This week I was able to do something with one of my boys. Doing even small things with these young men is a real blessing to me and doing things with them for the church is awesome. Today we pulled one of the wooden counters out of the foyer of the church. These counters, as those of you who know Gracepoint church, are live edge, three-inch-thick slabs from the oak tree that once shaded the Northern corner of our property. The loss of this one-hundred-fifty-year-old giant was a sad thing. These counters and the cross in the worship center are made from that oak.
When they were installed, they had been curing for about two years. The hardwood expert who made them told us the trees would continue to dry out and settle into the atmosphere in the building for a couple more years. I thought at the time that they might twist against their mounts some but in no way would they move very much. We took one of them out today because it had dried out unevenly and had a half-inch deep dip. It was made worse by the fact that it was at a center point in the tree’s rings and created a separation that was becoming easy to catch a finger on and may eventually cut someone.
The three slabs will need to be resurfaced and made smooth once again. The environment that they exist in right now is forcing them to adjust and warp.
I can’t help but think about the influences of the environment on me. Nearly two thousand years ago the Bible writer Paul noted in his letter to the Corinthians, “Bad company spoils good character.” We all adjust to our environment. We, like those slabs of oak, can be twisted by the nature of the place we find ourselves living. As our culture moves further away from God, we need to be particularly aware.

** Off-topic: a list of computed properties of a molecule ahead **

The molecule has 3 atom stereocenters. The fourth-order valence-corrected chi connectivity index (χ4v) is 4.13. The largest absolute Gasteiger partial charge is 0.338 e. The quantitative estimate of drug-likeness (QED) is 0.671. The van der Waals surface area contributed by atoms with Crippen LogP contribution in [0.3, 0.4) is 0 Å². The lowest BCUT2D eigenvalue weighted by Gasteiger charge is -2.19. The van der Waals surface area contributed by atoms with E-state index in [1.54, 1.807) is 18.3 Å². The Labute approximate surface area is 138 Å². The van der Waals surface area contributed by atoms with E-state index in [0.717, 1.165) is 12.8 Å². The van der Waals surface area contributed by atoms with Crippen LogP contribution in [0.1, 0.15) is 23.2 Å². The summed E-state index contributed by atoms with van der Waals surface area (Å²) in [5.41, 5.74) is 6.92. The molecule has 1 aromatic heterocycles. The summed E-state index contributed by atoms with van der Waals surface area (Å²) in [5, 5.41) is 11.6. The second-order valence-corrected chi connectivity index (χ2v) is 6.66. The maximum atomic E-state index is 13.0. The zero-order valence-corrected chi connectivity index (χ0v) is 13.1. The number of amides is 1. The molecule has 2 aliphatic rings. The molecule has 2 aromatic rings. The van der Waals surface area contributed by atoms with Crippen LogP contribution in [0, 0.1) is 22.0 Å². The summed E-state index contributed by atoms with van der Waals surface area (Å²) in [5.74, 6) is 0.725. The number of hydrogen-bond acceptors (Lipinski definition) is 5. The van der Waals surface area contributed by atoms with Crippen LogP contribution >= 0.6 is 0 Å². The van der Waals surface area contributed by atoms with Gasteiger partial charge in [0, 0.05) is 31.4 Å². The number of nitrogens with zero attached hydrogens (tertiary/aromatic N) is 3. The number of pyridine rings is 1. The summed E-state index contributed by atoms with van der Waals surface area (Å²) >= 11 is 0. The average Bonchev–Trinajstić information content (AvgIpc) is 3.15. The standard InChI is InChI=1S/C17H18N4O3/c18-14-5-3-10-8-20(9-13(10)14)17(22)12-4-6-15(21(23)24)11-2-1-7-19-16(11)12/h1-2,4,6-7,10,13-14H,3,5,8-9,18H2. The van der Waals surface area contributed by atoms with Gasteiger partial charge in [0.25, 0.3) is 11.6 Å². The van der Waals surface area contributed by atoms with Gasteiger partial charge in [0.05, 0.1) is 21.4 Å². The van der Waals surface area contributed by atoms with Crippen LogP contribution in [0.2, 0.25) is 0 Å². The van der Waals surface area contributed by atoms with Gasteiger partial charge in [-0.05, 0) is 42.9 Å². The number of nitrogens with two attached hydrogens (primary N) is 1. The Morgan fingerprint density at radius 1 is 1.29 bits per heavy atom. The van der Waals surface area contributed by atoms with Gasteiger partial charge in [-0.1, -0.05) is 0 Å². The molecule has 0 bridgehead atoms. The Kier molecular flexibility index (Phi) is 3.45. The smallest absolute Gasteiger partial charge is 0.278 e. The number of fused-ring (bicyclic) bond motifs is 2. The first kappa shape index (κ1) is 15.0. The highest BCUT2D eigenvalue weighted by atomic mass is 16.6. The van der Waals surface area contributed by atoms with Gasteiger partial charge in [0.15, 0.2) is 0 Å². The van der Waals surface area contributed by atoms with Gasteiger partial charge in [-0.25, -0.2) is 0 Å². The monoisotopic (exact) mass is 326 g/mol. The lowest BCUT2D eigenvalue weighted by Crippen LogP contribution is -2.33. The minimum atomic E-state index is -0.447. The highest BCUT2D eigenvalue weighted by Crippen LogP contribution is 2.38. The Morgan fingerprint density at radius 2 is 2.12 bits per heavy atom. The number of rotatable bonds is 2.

You no longer live in a nation where respect for Christian values can be taken for granted. In most public universities a believer is likely to be ridiculed for their faith. At a time when a great deal of study from a number of good scholars is proving the value of the Bible in fields as far-flung as biology, physics, and psychology; secularists have become aggressive in their arguments.
What are we to do?
First, choose your social environment carefully. Place yourself among people that are thoughtful thinking Christians. They will help you when you get weak in the knees.
Read the studies that are coming out in support of the Bible. Choose some archeology done by believers, read some of the good work done on Creation and Intelligent Design. The number of good publications by solid scholars that will support your faith is growing fast. Choose your mental environment for yourself.
Choose to copy Jesus in your day-to-day. Your Bible will show you his example. Be strong and be loving at the same time. Do not try to condemn people into a relationship with Jesus. Be caring and careful with people’s hearts. Earn the right to share your heart by living a consistent loving walk. As we prepared to take the slab of oak out of the church today, we talked about how Jason was investing time in a new acquaintance. Just working together, talking, and sharing life conversations. That is amazingly revolutionary behavior.
When the Apostle Paul wrote that little line about “bad company” Christians were just launching their startup. They were trying to live like Jesus and tell everyone that they met that Jesus died for them. Simple as it sounds, they changed the world, one person at a time. Choose to re-shape the culture. Live your values, love your neighbor, and love God.
You might just change the world yourself.